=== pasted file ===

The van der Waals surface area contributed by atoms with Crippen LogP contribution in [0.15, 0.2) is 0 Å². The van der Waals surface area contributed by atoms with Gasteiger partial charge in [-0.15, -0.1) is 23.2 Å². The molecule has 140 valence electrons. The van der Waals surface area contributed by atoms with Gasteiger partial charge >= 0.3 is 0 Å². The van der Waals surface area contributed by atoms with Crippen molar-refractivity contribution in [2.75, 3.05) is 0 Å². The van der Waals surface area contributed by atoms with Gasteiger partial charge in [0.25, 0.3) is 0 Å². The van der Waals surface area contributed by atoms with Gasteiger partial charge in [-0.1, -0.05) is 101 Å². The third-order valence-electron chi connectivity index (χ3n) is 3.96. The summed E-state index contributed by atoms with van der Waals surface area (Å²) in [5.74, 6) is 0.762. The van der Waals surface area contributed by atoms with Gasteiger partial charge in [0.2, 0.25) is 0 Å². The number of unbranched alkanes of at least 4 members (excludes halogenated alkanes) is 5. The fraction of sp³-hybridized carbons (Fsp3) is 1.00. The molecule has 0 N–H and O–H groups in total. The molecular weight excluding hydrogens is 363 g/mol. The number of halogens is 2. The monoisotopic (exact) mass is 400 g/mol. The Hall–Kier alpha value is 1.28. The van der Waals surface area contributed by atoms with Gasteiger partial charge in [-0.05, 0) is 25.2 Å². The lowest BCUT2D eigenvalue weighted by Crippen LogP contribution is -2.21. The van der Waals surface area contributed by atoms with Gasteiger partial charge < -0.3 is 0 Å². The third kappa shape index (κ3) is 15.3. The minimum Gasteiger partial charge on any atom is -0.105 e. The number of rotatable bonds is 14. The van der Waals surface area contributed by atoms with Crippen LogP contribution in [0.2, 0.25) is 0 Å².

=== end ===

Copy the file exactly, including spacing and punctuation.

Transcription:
The van der Waals surface area contributed by atoms with Crippen LogP contribution in [0.15, 0.2) is 0 Å². The van der Waals surface area contributed by atoms with Gasteiger partial charge in [-0.15, -0.1) is 23.2 Å². The molecule has 140 valence electrons. The van der Waals surface area contributed by atoms with Gasteiger partial charge >= 0.3 is 0 Å². The van der Waals surface area contributed by atoms with Crippen molar-refractivity contribution in [2.75, 3.05) is 0 Å². The van der Waals surface area contributed by atoms with Gasteiger partial charge in [0.25, 0.3) is 0 Å². The van der Waals surface area contributed by atoms with Gasteiger partial charge in [-0.1, -0.05) is 101 Å². The third-order valence-electron chi connectivity index (χ3n) is 3.96. The summed E-state index contributed by atoms with van der Waals surface area (Å²) in [5.74, 6) is 0.762. The van der Waals surface area contributed by atoms with Gasteiger partial charge in [0.2, 0.25) is 0 Å². The number of unbranched alkanes of at least 4 members (excludes halogenated alkanes) is 5. The fraction of sp³-hybridized carbons (Fsp3) is 1.00. The molecule has 0 N–H and O–H groups in total. The molecular weight excluding hydrogens is 363 g/mol. The number of halogens is 2. The monoisotopic (exact) mass is 400 g/mol. The Hall–Kier alpha value is 1.28. The van der Waals surface area contributed by atoms with Gasteiger partial charge in [-0.05, 0) is 25.2 Å². The lowest BCUT2D eigenvalue weighted by Crippen LogP contribution is -2.21. The van der Waals surface area contributed by atoms with Gasteiger partial charge < -0.3 is 0 Å². The third kappa shape index (κ3) is 15.3. The minimum Gasteiger partial charge on any atom is -0.105 e. The number of rotatable bonds is 14. The van der Waals surface area contributed by atoms with Crippen LogP contribution in [0.2, 0.25) is 0 Å².